Wind is essential for dispersing seeds, moving sailboats and twirling those newfangled wind turbines. But wind is not a fence’s best friend. And here in the great state of Texas, we know wind all too well. Our customers in DFW contend with wind for seven months of the year, from fall into early June, with an average wind speed of 10.7 miles per hour. That beats Chicago’s 10.3, and supposedly it’s the Windy City.
If you’re wondering why Dallas is so dang windy, it’s because the flat, unobstructed land of the Great Plains stretches from North Dakota down to the Lone Star State. With nothing to block the wind, it just keeps going and going.
If you want to know about the best types of fences for windy areas and how to brace a fence against wind, read on.
Wind Resistant Fencing
Our customers who don’t yet have a fence, or who want to replace their old one with a new one, are in the perfect position to plan ahead for wind and other inevitabilities of life. They often ask us which fence should withstand the strongest wind. We’re partial to the seven-foot-wide stone wall of the average medieval castle, preferably surrounded by a moat of gators. But most HOAs forbid walls and gators, so the next best option is a fence that lets some wind pass through. Wind gets ornery when met with solid objects, and has been known to push them over. But panels with small slits in them or pickets with a little space between will fare better than the popular wooden privacy fences with vertical planks set tightly together.
Customers also ask us how to brace a vinyl fence against wind. These fences need extra support via concrete set, metal posts to keep them upright.
Chain link fences stand up best to windstorms and is why we included it in our featured customer photo for this article. The photo was installed for a Texas ranch owner with a gorgeous view. However, the wind was strong at the top of the ridge and required a chain link metal fence that could be anchored securely in rock, while allowing for wind to pass through. While many people find chain link unsightly for their homes, if you’re securing a business, industrial area or hiking trail, consider this durable material.
Whichever kind of fence you choose, it needs to be anchored right to withstand high winds. Think steel posts set in concrete footings at least 30 inches deep. After all, you don’t want a fence post moving in the wind. Your posts should stand no more than seven feet apart. Add three or four horizontal rails and you have the best fences for windy areas.
Securing Loose Objects Helps Storm Proof Fencing
Strong winds have a way of picking up loose items of all sizes, and you never know where they’re going to come down. One of the keys to storm proof fencing is securing those lawn chairs, barbecues and other large items before they slam into your fence. Treat your fence right by staying up to date with the weather channel and taking precautions when necessary. That means moving toys and planters into your house or a shed. If items are too big to move, secure them to the ground with stakes or bungee cords.
How to Keep Fence from Blowing Over: Trim Trees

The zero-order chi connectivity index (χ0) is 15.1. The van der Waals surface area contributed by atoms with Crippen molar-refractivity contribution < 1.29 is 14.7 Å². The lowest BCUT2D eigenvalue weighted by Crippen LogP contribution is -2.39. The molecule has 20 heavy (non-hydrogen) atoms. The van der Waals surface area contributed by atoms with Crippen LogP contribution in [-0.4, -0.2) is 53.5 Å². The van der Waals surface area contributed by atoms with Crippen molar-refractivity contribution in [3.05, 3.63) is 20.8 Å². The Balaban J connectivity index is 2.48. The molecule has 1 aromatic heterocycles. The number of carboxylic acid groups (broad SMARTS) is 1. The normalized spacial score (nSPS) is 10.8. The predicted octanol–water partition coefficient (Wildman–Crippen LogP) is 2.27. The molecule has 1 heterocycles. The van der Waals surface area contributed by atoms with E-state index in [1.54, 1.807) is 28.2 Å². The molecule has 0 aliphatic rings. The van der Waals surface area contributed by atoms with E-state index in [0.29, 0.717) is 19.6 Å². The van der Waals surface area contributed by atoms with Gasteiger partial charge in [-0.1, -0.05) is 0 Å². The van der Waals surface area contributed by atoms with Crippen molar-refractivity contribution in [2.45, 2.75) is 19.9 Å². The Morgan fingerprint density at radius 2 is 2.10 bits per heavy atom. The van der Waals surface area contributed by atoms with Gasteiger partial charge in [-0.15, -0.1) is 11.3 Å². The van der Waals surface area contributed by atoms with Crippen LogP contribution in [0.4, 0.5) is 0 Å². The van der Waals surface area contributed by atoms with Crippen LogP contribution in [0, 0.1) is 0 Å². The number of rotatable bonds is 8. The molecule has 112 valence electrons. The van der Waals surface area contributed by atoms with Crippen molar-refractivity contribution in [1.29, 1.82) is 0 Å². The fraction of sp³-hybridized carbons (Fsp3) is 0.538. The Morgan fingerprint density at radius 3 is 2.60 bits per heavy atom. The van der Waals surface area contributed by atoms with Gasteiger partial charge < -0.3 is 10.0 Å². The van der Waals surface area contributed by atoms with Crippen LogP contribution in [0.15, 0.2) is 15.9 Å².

Trees have a way of losing limbs when the wind comes up. Don’t put off trimming those overhanging limbs and branches. What’s a beautiful, leafy, flowering wonder now can change overnight into a heartless fence crusher. And if you have a diseased or dying tree, that’s going to do exponentially more harm than a lone branch to your fence—not to mention your car, house and family—when the wind gets to howling.
Haven’t planted trees yet? That pretty little sapling is going to be a giant in a few years, so plan ahead and find it a nice spot in the yard away from your fence and your house.
Maintain a Fence vs. Seek a Windproof Fence
Don’t wait for that hurricane or storm warning before you check for any loose boards, posts or panels. Put down that beer, turn off the TV and take a look right now. Is that post starting to wiggle out of the ground? Are bugs and little critters degrading your pickets? A poorly-maintained fence will be no match for strong winds. Remember, shipshape fencing is wind resistant fencing.
How to Brace a Fence Against Wind
Now, any self-respecting Texan knows better than moving to Florida. But did you know that Texas ranks second in hurricanes after that more accident-prone state? Yep, 64 hurricanes have hit Texas since 1851, which is apparently when folks started keeping track of this sort of thing. Of these 64 hurricanes, 19 of them were category 3 through 5. That’s a lot of ailing fences, believe you me. If a hurricane is headed toward your fence, you’ll be Googling “how to stop fence blown down in wind” in no time. The answer? Do everything listed above, pray, and perhaps secure that fence with hurricane straps for extra reinforcement. Consult the weather channel to see which direction the hurricane is coming from, and drive a few stakes into the ground and add angle braces. If you have signs on your fence, take them off so they don’t turn into flying guillotines. Secure your gates in the open position to let wind pass through. But secure it real well, so that gate doesn’t get to swinging.
Give us a Buzz
We understand that not everyone has time in this busy life to give their fences all the care and attention they need. And not to sound too full of ourselves, but not everyone has our level of experience. After all, fences are our business. If you have more questions about windproofing fencing or the best fences for windy areas, give your friends at Buzz a call today.